Honorary Lieutenant Arjun Rana OBI IOM

Arjun Rana in France in 1915

(This is an edited version of an article by Colonel Denis Wood which appeared in The Bulletin of the Military Historical Society Volume 72 No 286, November 2021).

Arjun Rana, the subject of this potted biography, was an officer of such outstanding qualities and achievements that his final promotion was to an Honorary King’s Commission as a Lieutenant as opposed to the lesser Honorary Viceroy’s Commissions frequently awarded.  This was an otherwise unprecedented achievement in the 2nd Goorkhas and perhaps in other Gurkha and Indian regiments too.

Arjun Rana enlisted in the 2nd Battalion 2nd Goorkhas on 13th January 1896.  He was one of the draft sent to reinforce the 1st Battalion in the campaign of 1897-98 on the Punjab Frontier.  He took part in the operations on the Samana ridge during August and September 1897, the Relief of Gulistan, and operations in the Tirah 1897-98 including the action at Chagru Kotal and the Battle of Dargai. He was in the actions of the Sampagha and Arhanga passes, the Waran Valley and actions against the Khani Khel Chamkanis, and operations in the Bara Valley in December 1897.  He earned the India General Service Medal 1895 with clasps TIRAH 1897-98, SAMANA 1897 and PUNJAB FRONTIER 1897-98.

During the next few years of peace-time soldiering the records show that his superior officers thought very highly of him.  He was promoted Jemadar on 1st April 1912 and immediately appointed as the Jemadar Adjutant, a prestigious post given only to those thought to have high qualities and prospects for promotion.

When World War One broke out Arjun Rana went to France with the battalion, serving as a Jemadar in Number II Double Company.  They landed at Marseille on 12th October 1914 and on 2nd November he was promoted Subadar.  The Regimental History records that “On December 20th, 1914, when the enemy broke into the ‘Orchard’ at La Quinque Rue and after Major Rooke (10GR, seconded to the 2nd Goorkhas) had been wounded, Subadar Arjun Rana took command of the Company and held his trenches for the rest of that day and all night, and kept the enemy from gaining foothold in them.  On December 21st, when another British Officer had been sent to take command, Subadar Arjun Rana continued to give him great assistance, supervising the fight in that part of the field until the Company was finally relieved.”

On 21st December he was wounded. For his gallantry and devotion to duty on 20th/21st December 1914 he was mentioned in despatches and awarded the Indian Order of Merit on 10th March 1915. In January 1915 he was evacuated with dysentery but returned to the battalion until 15th April 1915 when his health broke down making him unfit for duty and he was invalided back to India.  He had eamed the 1914 Star with bar 5TH AUG-22ND NOV 1914, the British War Medal 1914-1920 and the Victory Medal with oak-leaves.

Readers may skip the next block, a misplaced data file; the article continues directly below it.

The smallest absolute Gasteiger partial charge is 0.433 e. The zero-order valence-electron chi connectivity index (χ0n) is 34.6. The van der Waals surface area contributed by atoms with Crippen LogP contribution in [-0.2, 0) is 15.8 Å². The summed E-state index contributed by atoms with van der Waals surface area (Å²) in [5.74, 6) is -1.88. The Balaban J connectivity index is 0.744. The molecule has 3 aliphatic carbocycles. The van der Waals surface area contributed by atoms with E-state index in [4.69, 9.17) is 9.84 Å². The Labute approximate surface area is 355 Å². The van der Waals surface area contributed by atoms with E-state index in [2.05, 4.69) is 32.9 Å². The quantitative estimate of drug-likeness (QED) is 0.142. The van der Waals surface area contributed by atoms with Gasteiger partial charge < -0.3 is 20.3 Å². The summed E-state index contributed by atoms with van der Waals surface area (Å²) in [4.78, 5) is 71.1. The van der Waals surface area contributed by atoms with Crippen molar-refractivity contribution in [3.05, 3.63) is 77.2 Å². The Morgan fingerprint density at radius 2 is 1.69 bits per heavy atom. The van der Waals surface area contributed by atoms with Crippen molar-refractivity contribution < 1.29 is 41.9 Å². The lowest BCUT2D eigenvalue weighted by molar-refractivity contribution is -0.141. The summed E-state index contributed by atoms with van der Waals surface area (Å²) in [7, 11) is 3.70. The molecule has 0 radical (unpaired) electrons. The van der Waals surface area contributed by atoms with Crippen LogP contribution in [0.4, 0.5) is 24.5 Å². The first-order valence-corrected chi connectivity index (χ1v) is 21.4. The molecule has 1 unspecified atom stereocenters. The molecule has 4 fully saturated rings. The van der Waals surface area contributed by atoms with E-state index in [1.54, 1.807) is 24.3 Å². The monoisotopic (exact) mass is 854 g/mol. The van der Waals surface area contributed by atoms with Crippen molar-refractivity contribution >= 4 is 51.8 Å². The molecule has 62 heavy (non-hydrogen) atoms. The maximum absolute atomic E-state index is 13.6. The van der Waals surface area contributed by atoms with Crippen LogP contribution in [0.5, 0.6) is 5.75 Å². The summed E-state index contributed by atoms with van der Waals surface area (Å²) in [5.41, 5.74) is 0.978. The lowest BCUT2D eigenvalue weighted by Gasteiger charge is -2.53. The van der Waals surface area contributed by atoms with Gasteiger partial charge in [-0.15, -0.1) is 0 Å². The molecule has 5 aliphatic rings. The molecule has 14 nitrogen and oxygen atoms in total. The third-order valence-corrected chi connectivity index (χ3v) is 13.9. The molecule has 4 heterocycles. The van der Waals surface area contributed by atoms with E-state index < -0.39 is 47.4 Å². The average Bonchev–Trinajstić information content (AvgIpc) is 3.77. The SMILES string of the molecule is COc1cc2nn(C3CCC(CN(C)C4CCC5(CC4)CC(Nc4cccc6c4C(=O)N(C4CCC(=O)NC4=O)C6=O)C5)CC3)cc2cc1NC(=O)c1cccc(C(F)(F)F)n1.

Back in India, Arjun Rana was appointed Subadar Major of the 2nd Battalion on 1st September 1918 and the following year he took part in his last campaigns, the 3rd Afghan War of 1919 and the operations in Waziristan lasting from 1919 to 1921 for which he received the India General Service Medal (1908) with clasps AFGHANISTAN N.W.F. 1919 and WAZIRISTAN 1919-21.  By Gazette of India No. 700 of 3rd June 1924 Arjun Rana was appointed to the Order of British India (OBI) 2nd Class with title of Bahadur. The decoration was presented to him by General Sir William Birdwood, Officiating Commander-in-Chief India, on parade on 17th October that year.  The entry in the 2nd Battalion’s Digest of Services reported: “In consideration of the long and distinguished Service rendered by this officer the commanding officer held a battalion parade and read out his record.  This was followed by a march past with Arjun Rana taking the salute.”  He joined the Pension Establishment on 1st November 1924.  Shortly afterwards the Digest of Services records that in the Govemment of India Gazette dated 7th November 1924 “Subadar Major Arjun Rana, OBI, IOM, was granted an Honorary King’s Commission as Lieutenant.”  The Honorary King’s Commission is of a higher order than the Honorary Viceroy’s Commission frequently awarded for long and honourable service.

Arjun Rana as a retired officer

Arjun Rana retired to live in the village of Kishenpur, part of Dehra Dun.  After he died on 15th  September 1941 a short obituary appeared in Regimental Centre Orders (which seems not to have survived) and he was given a Regimental funeral.


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